Dol po pa 44 : Even though [the ran stan pas] are proud that these Prasailgika and Svatantrika views [represent] the intention of the middle turning and the corpus of analytical works, [their interpretation of this] intention is not free from mistakes. Although the explicit teaching of the analytical works generally appears to be consistent, it is not so in a great number of cases. Since many passages 45 of the treatises of the middle turning clearly teach gian stan, the explicit teaching of the middle turn- ing and the analytical works [should] not be [taken] literally. The explicit teaching of most passages of the middle turning and the analytical works contradicts neither the Prasailgika and Svatantrika nor the gian stan. Nevertheless, for those appealing to the extraordinary tenet known as ran stan, it has become a cause of confusion. On the other hand, given that [these texts] do not teach different tenets, that they contradict other tra- ditions, and that there are [in fact] many extraordinary passages which only teach gian stan, even the middle turning and the analytical works [can be said to] teach gian stan Madhyamaka. From these texts [of the middle turning], however, the extraordinary points of gian stan - namely [those reached by] following only the lines of commentary on the intention of the last turning - have not clearly or extensively emerged. They are the extraordinary tenets of the Prasailgika and Svatantrika. What is nowa- days known as the ran stan view was not taught [in the middle turning]; nevertheless, this ran stan [interpretation of] the intention of the Buddha and his sons is taught in detail [nowadays]46.


42 E.g., the analytical works of Nagarjuna, such as the Millamadhyamakakarika.

43 Taranatha: "Zab don fier gcig pa", 782, 11. 3-5: de la sakya'i mtshan can ni I thai ran gi Ita ba 'di kun 'khar la bar pa dan I rig tshags kyi dgans dan 'thad Idan yin cin I bar pa'i dnas bstan sgra ji Min pa yan yin I rig tshags dan 'khar la tha ma'i dnas bstan mi mthun par bied la I.

44 Lit. "the great omniscient one from Jonang".

45 Lit. "words". 46 Taranatha: ap. cit., 782, 1. 5 - 783, 1. 6: kun mkhyen ja nan pa chen pa ni I thai ran gi Ita ba 'di 'khar la bar pa dan rig tshags kyi dgans par rlam pa yin kyan I dgans pa rma med pa ma yin la / rig tshags dnas bstan gyi tshig phal cher la 'byar ba Itar snan yan /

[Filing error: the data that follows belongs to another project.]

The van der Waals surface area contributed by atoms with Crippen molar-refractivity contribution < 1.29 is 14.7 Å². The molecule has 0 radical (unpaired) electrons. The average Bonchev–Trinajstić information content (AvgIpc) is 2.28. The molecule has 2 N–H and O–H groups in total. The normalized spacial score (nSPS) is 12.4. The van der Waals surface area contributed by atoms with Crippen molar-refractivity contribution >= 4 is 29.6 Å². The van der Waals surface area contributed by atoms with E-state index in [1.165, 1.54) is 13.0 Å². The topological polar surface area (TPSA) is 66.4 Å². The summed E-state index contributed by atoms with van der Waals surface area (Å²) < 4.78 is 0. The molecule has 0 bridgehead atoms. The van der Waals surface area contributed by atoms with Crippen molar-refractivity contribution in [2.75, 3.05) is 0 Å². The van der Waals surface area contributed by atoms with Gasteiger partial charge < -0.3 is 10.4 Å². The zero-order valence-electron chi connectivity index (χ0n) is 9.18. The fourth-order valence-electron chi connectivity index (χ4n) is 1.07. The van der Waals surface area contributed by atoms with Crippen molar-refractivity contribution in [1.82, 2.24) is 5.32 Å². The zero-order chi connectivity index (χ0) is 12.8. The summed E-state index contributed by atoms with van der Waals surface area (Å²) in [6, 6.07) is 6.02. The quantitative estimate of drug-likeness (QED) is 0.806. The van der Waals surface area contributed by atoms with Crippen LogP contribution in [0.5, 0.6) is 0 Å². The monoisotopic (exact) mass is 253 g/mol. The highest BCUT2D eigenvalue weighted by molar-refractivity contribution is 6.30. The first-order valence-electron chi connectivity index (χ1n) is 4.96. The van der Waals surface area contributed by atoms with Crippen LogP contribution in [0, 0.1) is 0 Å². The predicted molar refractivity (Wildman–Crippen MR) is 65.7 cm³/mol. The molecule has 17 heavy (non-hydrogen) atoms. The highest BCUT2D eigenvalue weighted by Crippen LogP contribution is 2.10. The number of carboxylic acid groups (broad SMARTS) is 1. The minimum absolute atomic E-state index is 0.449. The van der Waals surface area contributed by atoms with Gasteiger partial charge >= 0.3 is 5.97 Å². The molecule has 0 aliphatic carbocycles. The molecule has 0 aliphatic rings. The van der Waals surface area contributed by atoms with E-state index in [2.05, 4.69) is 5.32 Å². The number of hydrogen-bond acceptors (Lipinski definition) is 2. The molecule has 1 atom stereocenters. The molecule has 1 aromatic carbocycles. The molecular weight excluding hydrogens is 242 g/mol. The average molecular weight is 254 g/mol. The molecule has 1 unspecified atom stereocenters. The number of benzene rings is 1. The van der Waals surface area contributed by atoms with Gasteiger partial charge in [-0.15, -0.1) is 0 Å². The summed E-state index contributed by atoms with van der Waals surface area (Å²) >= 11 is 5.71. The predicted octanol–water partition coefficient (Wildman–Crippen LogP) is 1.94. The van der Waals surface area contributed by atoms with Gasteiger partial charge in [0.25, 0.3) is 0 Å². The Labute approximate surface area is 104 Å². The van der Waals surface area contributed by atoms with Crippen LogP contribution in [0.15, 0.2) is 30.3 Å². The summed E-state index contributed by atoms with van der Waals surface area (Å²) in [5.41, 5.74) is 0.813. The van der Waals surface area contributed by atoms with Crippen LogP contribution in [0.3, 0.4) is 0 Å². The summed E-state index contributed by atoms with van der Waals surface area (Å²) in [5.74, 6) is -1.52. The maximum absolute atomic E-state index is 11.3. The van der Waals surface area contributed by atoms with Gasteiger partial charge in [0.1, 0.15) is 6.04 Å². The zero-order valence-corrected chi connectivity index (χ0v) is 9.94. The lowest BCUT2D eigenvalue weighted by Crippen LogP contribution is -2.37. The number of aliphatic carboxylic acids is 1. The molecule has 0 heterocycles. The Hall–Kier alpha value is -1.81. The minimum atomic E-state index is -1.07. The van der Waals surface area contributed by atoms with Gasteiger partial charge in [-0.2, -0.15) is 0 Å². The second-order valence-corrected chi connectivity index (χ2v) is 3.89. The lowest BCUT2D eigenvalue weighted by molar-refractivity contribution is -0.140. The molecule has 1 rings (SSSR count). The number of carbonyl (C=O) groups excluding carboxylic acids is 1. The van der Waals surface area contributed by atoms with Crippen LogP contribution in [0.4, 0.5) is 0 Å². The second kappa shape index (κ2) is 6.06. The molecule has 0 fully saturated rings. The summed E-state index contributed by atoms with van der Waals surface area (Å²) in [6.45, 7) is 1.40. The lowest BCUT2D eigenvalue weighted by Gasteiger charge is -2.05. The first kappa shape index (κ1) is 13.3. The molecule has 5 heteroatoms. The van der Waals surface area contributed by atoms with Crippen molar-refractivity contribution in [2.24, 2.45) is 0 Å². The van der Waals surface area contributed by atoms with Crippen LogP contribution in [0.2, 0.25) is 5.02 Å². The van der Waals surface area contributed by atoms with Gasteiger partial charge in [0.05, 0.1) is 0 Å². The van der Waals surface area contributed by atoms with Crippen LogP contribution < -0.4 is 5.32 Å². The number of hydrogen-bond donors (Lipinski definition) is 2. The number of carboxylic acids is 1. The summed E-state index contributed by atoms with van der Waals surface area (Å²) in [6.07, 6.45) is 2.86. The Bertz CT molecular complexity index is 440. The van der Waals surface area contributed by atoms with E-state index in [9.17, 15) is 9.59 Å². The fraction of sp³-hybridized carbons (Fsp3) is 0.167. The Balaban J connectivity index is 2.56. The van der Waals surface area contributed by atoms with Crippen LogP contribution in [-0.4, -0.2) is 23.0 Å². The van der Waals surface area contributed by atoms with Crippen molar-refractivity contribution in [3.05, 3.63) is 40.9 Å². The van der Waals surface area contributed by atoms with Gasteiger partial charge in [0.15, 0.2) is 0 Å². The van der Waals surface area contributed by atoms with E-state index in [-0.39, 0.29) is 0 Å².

Difference No.2

Sakya mchog Idan 47 : With regard to the fact that the Abhisamayiilarhkiira teaches both the tenets of ran ston and gzan ston, [Maitreya] considered the necessity of gzan ston in tenns of a meditation practice, and that of Prasiuigika and Svatantrika, [which are at the same time] the ran ston of the subsequent three works 48 , when it comes to cutting through mental fab- rications with the help of the view. The remaining four Maitreya works 49 teach only gzan ston 50 With regard to these [latter four] there are two types: In the Ratnagotravibhiiga ultimately only one single path is taught and the possibility of a cut-off potential refuted. In the other three

[Maitreya] works (i.e., Mahiiyiinasutriilarhkiira, Madhyiintavibhiiga and

Dharmadharmatiivibhiiga) ultimately three paths and a cut-offpotential 51 .are explained 52

Dol po pa: There are no different tenets in the five Maitreya works at all. The tenet of the so-called ran ston is not explained even in the

mi 'byor ba yan man du yod la / 'khar 10 bar pa 'i giun tshig man pos gian ston gsal bar

ston pas 'khor 10 bar pa dan rig tshogs kyi dnos bstan sgra ji biin pa rna yin no / de la

'khor 10 bar pa dan rig tshogs kyi tshig phal cher gyi dnos bstan ni thaI ran dan gian ston giiis ka la mi 'gal yan / ran ston par grags pa'i thun mon ma yin pa'i grub mtha'i khuns


'dren pa mams ni / de mams iiid la 'khrul gii byun ba yin gyi / grub mtha' de dan de


ston cin / de las gian de'i lugs dan 'gal iin / gian ston kho na ston pa thun mons rna


pa'i tshig kyan du ma yod pas / bar pa dan rig tshogs kyis kyan gian ston dbu rna iiid

ston no / 'on kyan de dag nas / 'khor 10 tha ma dgons 'grel dan bcas pa tsam du gian ston

thun mons ma yin pa mams gsal iin rgyas par 'byun ba min la / thaI ran gi thun mons rna

yin pa 'i grub mtha '/ den san ran ston gi Ita bar grags pa de mi ston kyan / rgyal ba sras

bcas kyi dgons pa'i ran ston de rgyas par bstan te / ces gsun so!.

47 From here on, Sakya mchog ldan and Dol po pa are referred to as "the former" and "the latter". 48 le., the Mahayanasutralamkara, Madhyantavibhliga, Dharmadharmatavibhliga.

49 le., the Mahayanasutralamkara, Madhyantavibhliga, Dharmadharmatavibhliga, and


50 This does not obviously exclude recourse to a Prasatigika view when cutting through mental fabrications in the Mahayanasutralamkara etc.

51 Usually a cut-off potential and the potentials for entering on the paths of the Sravakas and Pratyekabuddhas and on the Mahayana are distinguished. 52 Taranatha: op. cit., 783, 1. 6 -784, 1. 3: mnon rtogs rgyan gyis / ran ston gian ston

gi grub mtha' gnis ka ston pa ni / Ita bas spros pa gcod pa la thaI ran giun phyi gsum gyi

ran ston dan / sgom pas nams len gian ston dgos pa la dgons la / byams chos Ihag ma biis

gian ston kho na ston mod / de la'an rigs giiis te / rgyud blar mthar thug theg gcig bsad / rigs chad bkag giun gian gsum du mthar thug theg gsum dan / rigs chad bsad gsun !.